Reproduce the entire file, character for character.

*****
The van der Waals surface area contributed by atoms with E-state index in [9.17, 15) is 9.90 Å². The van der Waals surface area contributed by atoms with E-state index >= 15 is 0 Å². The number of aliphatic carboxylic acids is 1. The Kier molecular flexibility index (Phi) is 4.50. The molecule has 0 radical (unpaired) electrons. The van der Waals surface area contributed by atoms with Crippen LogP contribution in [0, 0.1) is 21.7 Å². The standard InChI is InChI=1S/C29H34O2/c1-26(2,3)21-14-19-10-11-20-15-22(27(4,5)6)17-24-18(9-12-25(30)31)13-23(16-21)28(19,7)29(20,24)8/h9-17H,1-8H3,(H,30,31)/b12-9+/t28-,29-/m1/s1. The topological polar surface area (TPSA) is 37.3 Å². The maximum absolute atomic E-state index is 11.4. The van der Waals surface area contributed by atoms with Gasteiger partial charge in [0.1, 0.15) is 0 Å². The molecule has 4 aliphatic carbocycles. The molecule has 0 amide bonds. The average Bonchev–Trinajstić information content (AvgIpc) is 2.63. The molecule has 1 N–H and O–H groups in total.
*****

The van der Waals surface area contributed by atoms with E-state index in [9.17, 15) is 9.90 Å². The van der Waals surface area contributed by atoms with E-state index >= 15 is 0 Å². The number of aliphatic carboxylic acids is 1. The Kier molecular flexibility index (Phi) is 4.50. The molecule has 0 radical (unpaired) electrons. The van der Waals surface area contributed by atoms with Crippen LogP contribution in [0, 0.1) is 21.7 Å². The standard InChI is InChI=1S/C29H34O2/c1-26(2,3)21-14-19-10-11-20-15-22(27(4,5)6)17-24-18(9-12-25(30)31)13-23(16-21)28(19,7)29(20,24)8/h9-17H,1-8H3,(H,30,31)/b12-9+/t28-,29-/m1/s1. The topological polar surface area (TPSA) is 37.3 Å². The maximum absolute atomic E-state index is 11.4. The van der Waals surface area contributed by atoms with Gasteiger partial charge in [0.1, 0.15) is 0 Å². The molecule has 4 aliphatic carbocycles. The molecule has 0 amide bonds. The average Bonchev–Trinajstić information content (AvgIpc) is 2.63. The molecule has 1 N–H and O–H groups in total.